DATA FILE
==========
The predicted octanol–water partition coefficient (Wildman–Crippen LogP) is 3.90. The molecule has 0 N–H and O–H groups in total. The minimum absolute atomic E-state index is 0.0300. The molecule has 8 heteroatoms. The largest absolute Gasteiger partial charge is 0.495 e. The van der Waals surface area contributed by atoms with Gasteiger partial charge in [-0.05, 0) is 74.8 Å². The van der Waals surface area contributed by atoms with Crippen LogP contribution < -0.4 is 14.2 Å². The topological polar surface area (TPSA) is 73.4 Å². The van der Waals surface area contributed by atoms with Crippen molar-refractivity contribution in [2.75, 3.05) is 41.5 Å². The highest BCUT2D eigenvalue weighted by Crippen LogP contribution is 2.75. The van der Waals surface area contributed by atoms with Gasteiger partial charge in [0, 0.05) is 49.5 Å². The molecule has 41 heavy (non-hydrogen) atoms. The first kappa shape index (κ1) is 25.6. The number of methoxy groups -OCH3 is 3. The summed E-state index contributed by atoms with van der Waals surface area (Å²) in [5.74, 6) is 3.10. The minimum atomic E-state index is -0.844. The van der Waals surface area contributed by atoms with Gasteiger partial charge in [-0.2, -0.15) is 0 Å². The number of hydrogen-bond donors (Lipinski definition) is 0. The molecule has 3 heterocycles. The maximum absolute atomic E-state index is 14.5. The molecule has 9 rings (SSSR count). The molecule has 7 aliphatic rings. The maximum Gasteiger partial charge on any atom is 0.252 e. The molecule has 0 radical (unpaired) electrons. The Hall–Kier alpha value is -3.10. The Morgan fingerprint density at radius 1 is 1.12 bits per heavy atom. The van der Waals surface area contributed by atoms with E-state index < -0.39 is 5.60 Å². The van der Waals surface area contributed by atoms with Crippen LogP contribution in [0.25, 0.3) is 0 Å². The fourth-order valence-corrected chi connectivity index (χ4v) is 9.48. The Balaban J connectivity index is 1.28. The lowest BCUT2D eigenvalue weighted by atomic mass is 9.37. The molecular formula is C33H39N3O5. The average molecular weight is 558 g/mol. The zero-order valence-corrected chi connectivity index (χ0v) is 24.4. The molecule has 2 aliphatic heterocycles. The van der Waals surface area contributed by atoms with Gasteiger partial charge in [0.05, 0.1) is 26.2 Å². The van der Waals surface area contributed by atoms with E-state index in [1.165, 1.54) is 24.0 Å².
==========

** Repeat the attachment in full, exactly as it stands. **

The predicted octanol–water partition coefficient (Wildman–Crippen LogP) is 3.90. The molecule has 0 N–H and O–H groups in total. The minimum absolute atomic E-state index is 0.0300. The molecule has 8 heteroatoms. The largest absolute Gasteiger partial charge is 0.495 e. The van der Waals surface area contributed by atoms with Gasteiger partial charge in [-0.05, 0) is 74.8 Å². The van der Waals surface area contributed by atoms with Crippen LogP contribution < -0.4 is 14.2 Å². The topological polar surface area (TPSA) is 73.4 Å². The van der Waals surface area contributed by atoms with Crippen molar-refractivity contribution in [2.75, 3.05) is 41.5 Å². The highest BCUT2D eigenvalue weighted by Crippen LogP contribution is 2.75. The van der Waals surface area contributed by atoms with Gasteiger partial charge in [0, 0.05) is 49.5 Å². The molecule has 41 heavy (non-hydrogen) atoms. The first kappa shape index (κ1) is 25.6. The number of methoxy groups -OCH3 is 3. The summed E-state index contributed by atoms with van der Waals surface area (Å²) in [5.74, 6) is 3.10. The minimum atomic E-state index is -0.844. The van der Waals surface area contributed by atoms with Gasteiger partial charge in [-0.2, -0.15) is 0 Å². The number of hydrogen-bond donors (Lipinski definition) is 0. The molecule has 3 heterocycles. The maximum absolute atomic E-state index is 14.5. The molecule has 9 rings (SSSR count). The molecule has 7 aliphatic rings. The maximum Gasteiger partial charge on any atom is 0.252 e. The molecule has 0 radical (unpaired) electrons. The Hall–Kier alpha value is -3.10. The Morgan fingerprint density at radius 1 is 1.12 bits per heavy atom. The van der Waals surface area contributed by atoms with E-state index < -0.39 is 5.60 Å². The van der Waals surface area contributed by atoms with Crippen LogP contribution in [0.25, 0.3) is 0 Å². The fourth-order valence-corrected chi connectivity index (χ4v) is 9.48. The Balaban J connectivity index is 1.28. The lowest BCUT2D eigenvalue weighted by atomic mass is 9.37. The molecular formula is C33H39N3O5. The average molecular weight is 558 g/mol. The zero-order valence-corrected chi connectivity index (χ0v) is 24.4. The molecule has 2 aliphatic heterocycles. The van der Waals surface area contributed by atoms with Gasteiger partial charge in [0.05, 0.1) is 26.2 Å². The van der Waals surface area contributed by atoms with E-state index in [1.165, 1.54) is 24.0 Å².